Wednesday Words: MilestonesPosted: September 18, 2013
2. an action or event marking a significant change or stage in development.
I’ve been pondering the word milestone. Not only are there many milestone discussions in the parenting world at large, but they seem to double and triple in number after having a child with disability. This seems like a completely understandable phenomenon, of course. Having a child with a developmental delay is bound to result in some extra attention paid to milestones. Yet, as understandable as it is, I’ve participated yet resisted without truly understanding why.
I never loved discussing milestones and my children. It felt like distilling them into “what they’re doing”, with nothing else. To top it off, the milestone discussion is so narrow. Sure, my child could be walking, stringing two words together, or using a fork. Another could be drawing stick figures and counting to ten. Could that come close to describing Mouse’s sincerity, her endless empathy, her shy way of taking on other people’s worries? What about Chipmunk’s infectious laugh, her irreverence, her flashes of temper? What about LP’s goofy grin, his quiet reserve, and his burgeoning love of all things pork?
What’s more, the milestone conversation seldom yielded great outcomes. Ahead or behind, it all felt uncomfortable. I couldn’t take credit for being “ahead” nor did I want the judgment or guilt of being “behind”. No matter how I thought about it, it did feel like a matter of “ahead” vs. “behind”, as I we were all going down the same road, some rushing ahead and some lagging behind, with no middle (because don’t forget, “average” is often a dirty word in today’s world of parenting). It all felt very… linear and limited.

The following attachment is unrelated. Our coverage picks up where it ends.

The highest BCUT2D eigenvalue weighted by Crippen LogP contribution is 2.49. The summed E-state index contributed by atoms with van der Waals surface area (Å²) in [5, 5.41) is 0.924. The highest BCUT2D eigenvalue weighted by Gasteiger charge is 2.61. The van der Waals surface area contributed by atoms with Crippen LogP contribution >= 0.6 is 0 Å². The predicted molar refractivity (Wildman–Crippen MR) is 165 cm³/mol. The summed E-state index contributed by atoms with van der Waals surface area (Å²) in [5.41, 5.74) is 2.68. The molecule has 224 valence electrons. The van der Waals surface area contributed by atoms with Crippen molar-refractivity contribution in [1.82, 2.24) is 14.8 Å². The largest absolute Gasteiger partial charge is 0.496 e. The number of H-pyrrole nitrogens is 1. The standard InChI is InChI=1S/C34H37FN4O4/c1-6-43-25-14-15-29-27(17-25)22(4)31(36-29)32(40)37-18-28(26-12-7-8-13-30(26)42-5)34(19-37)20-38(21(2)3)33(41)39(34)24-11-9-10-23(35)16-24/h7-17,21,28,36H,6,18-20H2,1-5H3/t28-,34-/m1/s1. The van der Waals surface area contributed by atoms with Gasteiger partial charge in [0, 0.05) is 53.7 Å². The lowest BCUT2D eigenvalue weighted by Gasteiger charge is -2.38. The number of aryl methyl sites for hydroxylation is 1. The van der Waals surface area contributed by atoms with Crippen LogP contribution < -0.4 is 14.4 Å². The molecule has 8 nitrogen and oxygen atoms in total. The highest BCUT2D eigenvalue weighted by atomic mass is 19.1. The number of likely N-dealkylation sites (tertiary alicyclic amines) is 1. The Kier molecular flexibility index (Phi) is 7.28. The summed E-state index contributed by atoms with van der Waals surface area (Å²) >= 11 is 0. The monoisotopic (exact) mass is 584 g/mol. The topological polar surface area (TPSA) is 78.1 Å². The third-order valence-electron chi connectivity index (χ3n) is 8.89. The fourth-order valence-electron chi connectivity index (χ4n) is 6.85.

When I close my eyes and think of the word milestone, I think (of course) of roads, paths, and journeys. It also evokes a lot of “full potential” imagery for me, as if a single best possible outcome to an individual’s life waits at the top of a windy path. A path lined… with milestones. Crawl, then to walking. Walk, then to running. Always looking to the next thing.
But… Why? Why does it have to be a path? Why are we worrying about who is ahead, who is behind? Are milestones really markers alongside the road of life, to be passed by in order to get to the next thing? Most importantly, where are we going? Frankly, I dislike the pressure and stress of thinking about milestones. I can’t tell you how many parents I know who’ve confided that they feel anxious, sad, guilty, or worried that their child hadn’t reached some certain developmental milestone. It hurts my heart, and I’ve felt it as well. I’ve felt that little pang, wondering if my son’s developmental delay is stopping him from getting There. You know, over there. That place up ahead on the path that, were I a better mother, I might get him to sooner. Perhaps, if I were a better mother, he would be one step closer to the mirage called Full Potential.
Instead of markers on a path to a destination, I’d rather think of milestones as an artist’s tools on the canvas of life. I’d rather think of each of my children having a differently shaped canvas, determined at birth, but blank and waiting for embellishment. I’d rather think of each child being beautiful in his or her own right, regardless of where they’ve been or where they are going. Maybe we do not reach the same milestones, but we all reach some simply by living and learning, don’t we? Each development adds color, texture, image to our canvas.
Milestones are simply tools. We all have different ones, and there’s no “must have” or a magic number of skills one must acquire to be worthy. Some people never have certain tools, some give tools up over time, some tools come unexpectedly. As I watch my children’s canvasses fill, I see an awesome alchemy unfold. No ahead, no behind. Just single moments of life, flashing with mystery and beauty, forever changing. A painting with a single brush stroke is just as meaningful as one with a hundred colors. Small, big, dark, bright, complex and simple—each has its place.
Next time I’m asked, I hope I can do my child justice by the products of developmental milestones rather than the milestones themselves. Each child’s life canvas is beautiful and worthy, just as it is.